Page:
We had a Half Acre Release party at Matilda in Lakeview last night. It was genuinely a good time. We pull some good folks -- so many that we blew through all the Half Acre Lager they had and had to go to a neighboring bar, Sheffields, to grab another barrel. That's community at its finest.
My main role at these functions is to go around and say hi to folks. I can approach a table of three or four people and say "hi," and usually they look at me like I have a penis growing out of my forehead, but as soon as I say that I'm the owner of a beer company and just wanted to thank them for drinking our beer(it also really helps when I offer them free beer) -- their faces slightly melt and we're able to strike up friendly conversation. People love beer. People love the people who make beer. I think every guy, craft beer head or not, would agree that having a beer company is better than most jobs that cram you into cubicles and roast you under florescent light all day. But even women seem to be really interested by the process, and the fact that some people got together and started to make something that gets pushed all over the city for people to consume during their leisure time. Maybe everyone at one point or another has said to themselves that they might try making something and offering it to the masses for purchase.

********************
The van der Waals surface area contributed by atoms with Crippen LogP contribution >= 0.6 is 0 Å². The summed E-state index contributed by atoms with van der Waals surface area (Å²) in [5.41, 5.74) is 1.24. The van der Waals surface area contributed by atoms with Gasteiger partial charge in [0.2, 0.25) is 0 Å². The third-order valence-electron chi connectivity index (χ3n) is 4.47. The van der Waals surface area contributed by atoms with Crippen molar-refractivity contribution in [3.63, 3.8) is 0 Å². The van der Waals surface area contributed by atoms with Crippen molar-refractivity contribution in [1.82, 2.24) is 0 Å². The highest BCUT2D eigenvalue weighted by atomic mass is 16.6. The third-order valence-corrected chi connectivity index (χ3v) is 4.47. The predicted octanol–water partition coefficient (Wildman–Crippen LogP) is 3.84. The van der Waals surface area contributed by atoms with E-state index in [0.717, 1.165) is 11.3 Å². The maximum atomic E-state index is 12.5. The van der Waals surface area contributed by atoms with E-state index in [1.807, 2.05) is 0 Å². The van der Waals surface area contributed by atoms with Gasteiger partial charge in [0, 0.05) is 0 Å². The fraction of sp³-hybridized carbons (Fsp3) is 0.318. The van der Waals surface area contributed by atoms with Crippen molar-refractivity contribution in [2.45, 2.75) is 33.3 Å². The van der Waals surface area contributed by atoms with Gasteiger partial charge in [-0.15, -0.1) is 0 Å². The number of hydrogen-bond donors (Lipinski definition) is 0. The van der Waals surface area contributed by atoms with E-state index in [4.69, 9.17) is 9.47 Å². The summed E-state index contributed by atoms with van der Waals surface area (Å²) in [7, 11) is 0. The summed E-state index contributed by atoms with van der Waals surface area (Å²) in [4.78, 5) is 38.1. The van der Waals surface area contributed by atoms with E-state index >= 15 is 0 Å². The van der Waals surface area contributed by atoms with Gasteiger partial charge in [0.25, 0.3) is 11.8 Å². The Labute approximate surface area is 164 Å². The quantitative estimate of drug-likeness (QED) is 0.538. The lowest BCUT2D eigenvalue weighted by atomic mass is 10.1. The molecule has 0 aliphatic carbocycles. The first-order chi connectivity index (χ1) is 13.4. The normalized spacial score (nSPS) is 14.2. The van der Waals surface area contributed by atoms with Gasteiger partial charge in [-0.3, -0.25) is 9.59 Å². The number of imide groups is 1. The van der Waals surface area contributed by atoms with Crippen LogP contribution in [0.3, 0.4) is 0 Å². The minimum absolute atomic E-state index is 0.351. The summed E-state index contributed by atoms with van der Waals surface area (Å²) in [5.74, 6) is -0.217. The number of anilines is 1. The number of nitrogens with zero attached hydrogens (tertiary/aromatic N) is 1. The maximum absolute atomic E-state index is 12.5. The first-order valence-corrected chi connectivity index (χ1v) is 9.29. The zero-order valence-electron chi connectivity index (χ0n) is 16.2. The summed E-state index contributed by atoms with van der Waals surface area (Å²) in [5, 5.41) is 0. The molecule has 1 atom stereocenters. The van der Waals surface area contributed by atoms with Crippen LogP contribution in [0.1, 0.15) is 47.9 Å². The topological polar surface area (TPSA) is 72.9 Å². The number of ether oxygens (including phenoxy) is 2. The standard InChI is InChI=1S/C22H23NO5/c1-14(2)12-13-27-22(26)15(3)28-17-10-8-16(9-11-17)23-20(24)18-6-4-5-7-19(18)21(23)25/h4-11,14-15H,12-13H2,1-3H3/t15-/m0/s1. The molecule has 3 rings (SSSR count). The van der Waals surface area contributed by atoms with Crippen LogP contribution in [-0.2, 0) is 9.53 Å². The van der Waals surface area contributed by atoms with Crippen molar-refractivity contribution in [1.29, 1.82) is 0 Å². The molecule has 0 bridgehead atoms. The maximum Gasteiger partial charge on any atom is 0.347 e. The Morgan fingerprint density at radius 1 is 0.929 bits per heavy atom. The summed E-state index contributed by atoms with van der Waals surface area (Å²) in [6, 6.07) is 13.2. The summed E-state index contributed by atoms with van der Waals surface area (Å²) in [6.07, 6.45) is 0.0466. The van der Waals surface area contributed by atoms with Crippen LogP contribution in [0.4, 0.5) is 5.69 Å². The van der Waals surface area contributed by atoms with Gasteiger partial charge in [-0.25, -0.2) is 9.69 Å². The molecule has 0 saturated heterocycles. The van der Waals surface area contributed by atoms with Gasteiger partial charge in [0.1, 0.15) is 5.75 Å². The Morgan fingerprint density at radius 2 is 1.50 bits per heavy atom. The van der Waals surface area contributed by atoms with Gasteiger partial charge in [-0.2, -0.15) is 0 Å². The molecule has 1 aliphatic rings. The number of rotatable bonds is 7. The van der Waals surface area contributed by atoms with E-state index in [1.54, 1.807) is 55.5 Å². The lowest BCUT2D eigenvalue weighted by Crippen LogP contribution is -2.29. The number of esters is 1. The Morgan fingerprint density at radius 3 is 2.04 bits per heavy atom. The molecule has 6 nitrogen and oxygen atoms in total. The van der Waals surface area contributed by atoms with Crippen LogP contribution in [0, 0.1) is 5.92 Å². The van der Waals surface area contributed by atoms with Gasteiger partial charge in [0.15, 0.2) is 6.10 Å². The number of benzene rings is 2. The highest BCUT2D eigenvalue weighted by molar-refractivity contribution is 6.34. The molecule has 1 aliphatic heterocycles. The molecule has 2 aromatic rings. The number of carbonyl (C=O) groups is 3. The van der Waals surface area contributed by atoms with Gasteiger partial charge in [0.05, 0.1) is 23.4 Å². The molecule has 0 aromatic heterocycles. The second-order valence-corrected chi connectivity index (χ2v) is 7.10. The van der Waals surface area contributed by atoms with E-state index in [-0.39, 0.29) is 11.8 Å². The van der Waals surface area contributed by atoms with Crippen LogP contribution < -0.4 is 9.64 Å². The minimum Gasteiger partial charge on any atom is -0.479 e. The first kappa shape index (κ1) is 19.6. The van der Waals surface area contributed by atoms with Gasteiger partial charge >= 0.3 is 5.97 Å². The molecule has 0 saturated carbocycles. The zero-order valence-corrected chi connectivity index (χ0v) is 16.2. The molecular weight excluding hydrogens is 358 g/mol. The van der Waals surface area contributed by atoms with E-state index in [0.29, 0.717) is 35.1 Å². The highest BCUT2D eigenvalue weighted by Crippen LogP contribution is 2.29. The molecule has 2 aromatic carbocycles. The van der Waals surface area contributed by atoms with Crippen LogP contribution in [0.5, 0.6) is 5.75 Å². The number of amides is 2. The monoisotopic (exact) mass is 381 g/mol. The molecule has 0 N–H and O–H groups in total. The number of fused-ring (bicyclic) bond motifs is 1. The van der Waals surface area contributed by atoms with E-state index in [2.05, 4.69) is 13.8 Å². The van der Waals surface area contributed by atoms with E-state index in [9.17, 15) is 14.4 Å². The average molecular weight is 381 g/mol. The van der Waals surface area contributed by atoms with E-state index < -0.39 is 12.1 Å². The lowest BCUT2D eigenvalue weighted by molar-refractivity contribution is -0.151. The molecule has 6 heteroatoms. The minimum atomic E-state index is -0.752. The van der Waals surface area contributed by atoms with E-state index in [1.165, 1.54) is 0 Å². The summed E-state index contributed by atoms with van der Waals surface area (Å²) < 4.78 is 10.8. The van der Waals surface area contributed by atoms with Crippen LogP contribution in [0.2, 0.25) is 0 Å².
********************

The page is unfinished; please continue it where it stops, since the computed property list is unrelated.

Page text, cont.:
It's a very powerless feeling. I know how much beer we make and the places that sell it, but I don't really know who is buying it or why. I do a lot of tastings and have a pretty good sense for who would be interested when I see them, but purchasing behavior in general is very complicated. I won't pretend to know much about it, but I'm fascinated by it.
We all feel as though we're not influenced by marketing, the opinions of others or much of anything but our pure like / dislike of something. I like the way granola bars taste, so I buy granola bars. However, I think that people have so many conscious and subconscious processes that the ultimate decision is a reflection of so many things that we can't even understand the depths of our own conclusions. Look into marketing research done by advertising agencies. Unfortunately this stuff is true. We're little sponges sucking up all that information being broadcasted at us all day long. You can consciously tune it out, but your subconscious is accepting all that information and gradually altering its understanding of which is the better fabric softener.
Regardless, we toasted many new faces last night and gave people the opportunity to try some of our beer and had a great time in the process. Kevin, the owner of Matilda is a great guy, and we're happy about the collaboration.
Half Acre Beer Co thanks Paul Eggers for romancing a lady friend in that establishment and talking up the beer. Grassroots are the best roots of all.
Half Acre Beer Co